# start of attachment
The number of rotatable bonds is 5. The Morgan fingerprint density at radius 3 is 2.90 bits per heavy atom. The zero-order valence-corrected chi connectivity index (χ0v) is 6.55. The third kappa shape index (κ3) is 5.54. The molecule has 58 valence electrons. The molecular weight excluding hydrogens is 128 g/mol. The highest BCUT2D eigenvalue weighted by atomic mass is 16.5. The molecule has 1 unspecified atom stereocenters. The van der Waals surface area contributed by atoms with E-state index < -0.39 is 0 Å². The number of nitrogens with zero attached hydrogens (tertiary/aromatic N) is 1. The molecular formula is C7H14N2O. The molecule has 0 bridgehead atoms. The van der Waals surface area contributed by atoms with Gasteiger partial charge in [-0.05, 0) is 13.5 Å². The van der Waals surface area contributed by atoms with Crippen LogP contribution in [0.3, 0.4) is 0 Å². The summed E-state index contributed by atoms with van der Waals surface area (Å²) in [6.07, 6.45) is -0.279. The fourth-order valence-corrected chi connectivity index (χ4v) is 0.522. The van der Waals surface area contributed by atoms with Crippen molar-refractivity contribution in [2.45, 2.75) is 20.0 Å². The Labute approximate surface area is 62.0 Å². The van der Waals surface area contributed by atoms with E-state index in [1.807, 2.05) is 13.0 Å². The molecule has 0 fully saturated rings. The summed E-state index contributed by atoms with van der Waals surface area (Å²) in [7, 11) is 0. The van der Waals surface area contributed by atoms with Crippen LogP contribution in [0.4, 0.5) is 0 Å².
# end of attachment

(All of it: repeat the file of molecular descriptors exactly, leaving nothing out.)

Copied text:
The number of rotatable bonds is 5. The Morgan fingerprint density at radius 3 is 2.90 bits per heavy atom. The zero-order valence-corrected chi connectivity index (χ0v) is 6.55. The third kappa shape index (κ3) is 5.54. The molecule has 58 valence electrons. The molecular weight excluding hydrogens is 128 g/mol. The highest BCUT2D eigenvalue weighted by atomic mass is 16.5. The molecule has 1 unspecified atom stereocenters. The van der Waals surface area contributed by atoms with E-state index < -0.39 is 0 Å². The number of nitrogens with zero attached hydrogens (tertiary/aromatic N) is 1. The molecular formula is C7H14N2O. The molecule has 0 bridgehead atoms. The van der Waals surface area contributed by atoms with Gasteiger partial charge in [-0.05, 0) is 13.5 Å². The van der Waals surface area contributed by atoms with Crippen LogP contribution in [0.3, 0.4) is 0 Å². The summed E-state index contributed by atoms with van der Waals surface area (Å²) in [6.07, 6.45) is -0.279. The fourth-order valence-corrected chi connectivity index (χ4v) is 0.522. The van der Waals surface area contributed by atoms with Crippen molar-refractivity contribution in [2.45, 2.75) is 20.0 Å². The Labute approximate surface area is 62.0 Å². The van der Waals surface area contributed by atoms with E-state index in [1.807, 2.05) is 13.0 Å². The molecule has 0 fully saturated rings. The summed E-state index contributed by atoms with van der Waals surface area (Å²) in [7, 11) is 0. The van der Waals surface area contributed by atoms with Crippen LogP contribution in [0.4, 0.5) is 0 Å².